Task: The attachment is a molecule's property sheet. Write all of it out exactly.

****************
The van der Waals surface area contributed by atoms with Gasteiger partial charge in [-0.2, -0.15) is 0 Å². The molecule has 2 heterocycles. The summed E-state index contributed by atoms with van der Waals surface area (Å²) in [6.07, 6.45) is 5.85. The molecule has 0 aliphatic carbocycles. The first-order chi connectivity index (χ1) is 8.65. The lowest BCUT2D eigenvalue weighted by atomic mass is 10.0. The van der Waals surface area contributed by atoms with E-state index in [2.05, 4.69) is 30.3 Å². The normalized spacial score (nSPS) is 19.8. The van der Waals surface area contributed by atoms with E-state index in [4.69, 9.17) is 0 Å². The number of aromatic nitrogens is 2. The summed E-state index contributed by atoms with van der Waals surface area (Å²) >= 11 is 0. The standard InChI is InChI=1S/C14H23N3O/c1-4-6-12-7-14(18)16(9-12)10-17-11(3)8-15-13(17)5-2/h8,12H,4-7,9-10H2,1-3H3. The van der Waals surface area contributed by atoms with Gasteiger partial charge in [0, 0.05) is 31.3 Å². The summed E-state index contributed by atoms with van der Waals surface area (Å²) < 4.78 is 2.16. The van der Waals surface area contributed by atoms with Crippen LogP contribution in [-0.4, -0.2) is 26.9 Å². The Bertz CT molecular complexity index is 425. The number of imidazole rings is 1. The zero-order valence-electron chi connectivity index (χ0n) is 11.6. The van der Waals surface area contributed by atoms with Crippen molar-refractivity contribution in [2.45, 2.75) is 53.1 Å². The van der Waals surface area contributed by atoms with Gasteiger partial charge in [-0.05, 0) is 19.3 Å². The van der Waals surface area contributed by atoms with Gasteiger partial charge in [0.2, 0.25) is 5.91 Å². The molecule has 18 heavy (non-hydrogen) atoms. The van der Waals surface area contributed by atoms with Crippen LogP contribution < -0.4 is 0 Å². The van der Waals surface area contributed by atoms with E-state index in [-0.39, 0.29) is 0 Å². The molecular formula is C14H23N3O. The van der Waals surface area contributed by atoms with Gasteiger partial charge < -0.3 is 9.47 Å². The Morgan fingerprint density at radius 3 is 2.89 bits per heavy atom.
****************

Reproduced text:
The van der Waals surface area contributed by atoms with Gasteiger partial charge in [-0.2, -0.15) is 0 Å². The molecule has 2 heterocycles. The summed E-state index contributed by atoms with van der Waals surface area (Å²) in [6.07, 6.45) is 5.85. The molecule has 0 aliphatic carbocycles. The first-order chi connectivity index (χ1) is 8.65. The lowest BCUT2D eigenvalue weighted by atomic mass is 10.0. The van der Waals surface area contributed by atoms with E-state index in [2.05, 4.69) is 30.3 Å². The normalized spacial score (nSPS) is 19.8. The van der Waals surface area contributed by atoms with E-state index in [4.69, 9.17) is 0 Å². The number of aromatic nitrogens is 2. The summed E-state index contributed by atoms with van der Waals surface area (Å²) >= 11 is 0. The standard InChI is InChI=1S/C14H23N3O/c1-4-6-12-7-14(18)16(9-12)10-17-11(3)8-15-13(17)5-2/h8,12H,4-7,9-10H2,1-3H3. The van der Waals surface area contributed by atoms with Gasteiger partial charge in [0, 0.05) is 31.3 Å². The summed E-state index contributed by atoms with van der Waals surface area (Å²) < 4.78 is 2.16. The van der Waals surface area contributed by atoms with Crippen LogP contribution in [-0.4, -0.2) is 26.9 Å². The Bertz CT molecular complexity index is 425. The number of imidazole rings is 1. The zero-order valence-electron chi connectivity index (χ0n) is 11.6. The van der Waals surface area contributed by atoms with Crippen molar-refractivity contribution in [2.45, 2.75) is 53.1 Å². The van der Waals surface area contributed by atoms with Gasteiger partial charge in [-0.05, 0) is 19.3 Å². The van der Waals surface area contributed by atoms with Gasteiger partial charge in [0.2, 0.25) is 5.91 Å². The molecule has 18 heavy (non-hydrogen) atoms. The van der Waals surface area contributed by atoms with Crippen LogP contribution < -0.4 is 0 Å². The van der Waals surface area contributed by atoms with E-state index in [-0.39, 0.29) is 0 Å². The molecular formula is C14H23N3O. The van der Waals surface area contributed by atoms with Gasteiger partial charge < -0.3 is 9.47 Å². The Morgan fingerprint density at radius 3 is 2.89 bits per heavy atom.